• “greasers” were still in the tracks in Vietnam…MAC-10’s were supposed to replace them…but the army wasn’t interested…..

  8. I finally got a hold of a DC-9 a couple of years ago. Strictly for toy purposes, but have actually had pretty good luck with running it. Mine takes most of whatever loads you throw in it, the function is more so dependent on your grip. Anything short of a fully locked and extended wrist and forward support hand will lead to malfunction.
    However, when it performs it is outrageously fun.

      • That’s one funny as hell cartoon!

        Thing is she carries two Tec-9’s, no reloads and always blazes away with both until empty. But when Lana Kane is really pissed off at the bad guys, she’s the best door gunner on a helo you ever did see!

        “Archer” is a hoot!

  9. I have a DC9 and love it. It was in somewhat rough shape when I bought it, but I stripped it down and cleaned/polished everything and now it runs like a champ. I get the occasional FTF, maybe 1 every couple of magazines, but it eats anything I feed it. I shoot it a couple times a year and it always gets attention at the range. Great item in my collection.

  10. “The TEC-9 was probably the original scary-looking pistol with a longer barrel and built-in barrel shroud.”

    Open boat KG9 was the original model, and the original polymer frame as well.
    Mostly just a bullet-hose.

    • Actually the OG in that bloodline is the Swedish Interdynamic MP-9.

      The KG-9 was the civilian semi-auto variant of the original FA version.

    • …let a co-worker of mine….big burly cop who liked to boast “I carry a .357 and 18 rds!”…fire a short burst out of mine one night….with the predictable “Holy shit!” response…then I told him to remember that on his next traffic stop…that was back in the eighties when these things were just becoming popular and easy to convert….

    • …let a co-worker of mine….big burly cop who liked to boast “I carry a .357 and 18 rds!”…fire a short burst out of mine one night….with the predictable response…then I told him to remember that on his next traffic stop…that was back in the eighties when these things were just becoming popular and easy to convert….

  11. This is one of those guns that in my mind is less desirable due to lack of stock. Supposedly the early ones were of much better reliability overall and I could see this being a gun viewed much better in the light of decent build quality, full auto and most importantly a stock.

    SMGs make crappy pistols. Plain as day.

  12. I always liked the Tec guns. Nothing really useful but fun to play with.

    They were ahead of their time. If they had come in the time of braces they’d be all the rage.

    They got caught in Brady days and banned by name like the Street sweeper.

    But they did pave the way for a lot of what we have now.

    And they did yeoman service on Miami Vice.

  13. I’m sorry but my AR15 bump stock accessory was lost in a boating accident. It was scary enough to some people. And it was a lot cheaper than a TEC 9.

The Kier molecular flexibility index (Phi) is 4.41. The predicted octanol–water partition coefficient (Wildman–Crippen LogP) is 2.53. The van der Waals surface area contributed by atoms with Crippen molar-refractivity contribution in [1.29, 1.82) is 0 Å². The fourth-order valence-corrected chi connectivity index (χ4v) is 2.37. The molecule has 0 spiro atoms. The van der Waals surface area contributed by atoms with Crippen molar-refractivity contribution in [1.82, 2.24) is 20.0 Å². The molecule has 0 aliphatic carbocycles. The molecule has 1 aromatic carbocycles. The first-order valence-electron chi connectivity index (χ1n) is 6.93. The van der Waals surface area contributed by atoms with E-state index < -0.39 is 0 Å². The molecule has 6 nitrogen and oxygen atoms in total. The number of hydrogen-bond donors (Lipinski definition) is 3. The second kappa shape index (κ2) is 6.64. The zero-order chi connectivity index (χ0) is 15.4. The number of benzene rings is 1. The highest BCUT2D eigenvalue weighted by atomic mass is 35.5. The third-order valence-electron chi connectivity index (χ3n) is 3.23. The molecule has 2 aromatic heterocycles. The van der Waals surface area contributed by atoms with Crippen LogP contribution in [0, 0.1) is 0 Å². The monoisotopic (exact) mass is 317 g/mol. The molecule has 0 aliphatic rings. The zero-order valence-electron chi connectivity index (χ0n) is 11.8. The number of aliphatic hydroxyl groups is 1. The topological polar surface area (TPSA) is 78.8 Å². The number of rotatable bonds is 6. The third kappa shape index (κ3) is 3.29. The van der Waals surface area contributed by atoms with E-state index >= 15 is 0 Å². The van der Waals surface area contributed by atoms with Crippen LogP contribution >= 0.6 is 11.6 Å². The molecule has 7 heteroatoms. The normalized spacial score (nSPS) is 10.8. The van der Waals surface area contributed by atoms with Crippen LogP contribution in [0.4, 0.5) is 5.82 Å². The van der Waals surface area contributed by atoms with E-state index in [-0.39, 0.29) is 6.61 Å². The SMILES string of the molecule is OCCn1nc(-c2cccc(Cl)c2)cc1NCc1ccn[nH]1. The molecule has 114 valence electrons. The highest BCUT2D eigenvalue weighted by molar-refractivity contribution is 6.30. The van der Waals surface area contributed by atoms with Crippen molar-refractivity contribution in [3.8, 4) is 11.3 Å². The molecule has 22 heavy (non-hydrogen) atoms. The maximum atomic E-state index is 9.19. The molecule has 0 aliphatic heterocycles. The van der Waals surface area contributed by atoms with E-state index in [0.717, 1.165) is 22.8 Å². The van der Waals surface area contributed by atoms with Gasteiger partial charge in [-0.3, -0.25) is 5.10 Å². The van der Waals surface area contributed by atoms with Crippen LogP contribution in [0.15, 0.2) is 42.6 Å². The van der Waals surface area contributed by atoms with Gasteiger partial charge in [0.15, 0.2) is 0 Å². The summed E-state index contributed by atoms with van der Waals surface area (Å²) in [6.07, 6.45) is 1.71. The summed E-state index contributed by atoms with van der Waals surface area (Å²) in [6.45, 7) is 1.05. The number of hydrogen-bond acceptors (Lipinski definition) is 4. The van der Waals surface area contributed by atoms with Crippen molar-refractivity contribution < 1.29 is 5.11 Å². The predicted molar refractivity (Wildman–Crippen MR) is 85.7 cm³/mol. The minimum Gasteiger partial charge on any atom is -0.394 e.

(SMILE)

  14. I had a Tec 9 about 30 years ago, before it was banned in California. I sold it before the ban because it was hard to get it to run well. I think that they were poorly built and blowback design made it recoil enough that you basically just sprayed when trying to rapid fire. If you grabbed the magazine it would jam, just like a Sten gun. I bought a Beretta 92fs and with a 30 round magazine and it was much better defensive gun than that Tec 9. I had no problem selling it because was the hot number in California, and everyone wanted one before the ban.

  15. The Tec-9 seems to have worked well enough at the 101 California Street Massacre and Columbine. Shitty circumstance, but true.

    When Wonder Nines with their double stack mags hit the streets, the desire for Tec-9 like firearms really dropped off. If you can put 30+ round mag in a reliable Glock, why fool around with a Tec-9 or the others? Even as a Range Toy its only fun if it runs, frustrating when it doesn’t.

    I’d never been intrested enough in these to read about them. I seem to have more time under “Stay at Home” guidance and read damn near anything. Lol

  16. Another firearms from back then that got the usual suspects riled up was the “Street Sweeper” shotgun. One columnist (Mike Royko, I think) bemoaned how someone could carry one in each hand and slaughter scores of innocents by shooting each one like a pistol (good luck with THAT, LOL).

    A while back, Ian from Forgotten Weapons did a video on the street sweeper. What a piece of junk!

  17. I had a toy version of this thing back when I was in the single digits. Didn’t know what it was at the time but it was a fun toy gun, pulling the trigger resulted in a tri-burst noise. Cool for a little kid around 1990.

    Older, and I kinda want one too because Biggie.

    Mad respect for the“Original hustler with the muffler on the TEC”.

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  19. Long ago I had a TEC-22. It was a fun gun, used the same magazines as my Ruger 10-22. And as I recall, I don’t remember it ever had any problems with jams. It was a very simple gun too, take it apart and you had about 3 moving parts to clean.

    Back then I had dropped out of college for a while and when I went back, I sold both guns since I was moving onto the campus. That was a couple of months before the assault weapons ban and their value skyrocketed. I’ve always regretted getting rid of it, and if I ever do find one in good shape I’ll have one again.

  20. I have one. It’s crappy in most of the ways you say it’s crappy but mine is actually fairly reliable, believe it or not. A friend and I shot probably 200 round through it last time I shot it, generic 124 grain FMJ in a plastic bag from a gun show, with exactly one stoppage. It’s also, well, I wouldn’t say “accurate” but surprisingly more so than one would expect.

    The ergonomics are weird, the trigger is atrocious, the sites are rudimentary, but it’s still a lot of fun to just shoot. I have other guns to actually rely on.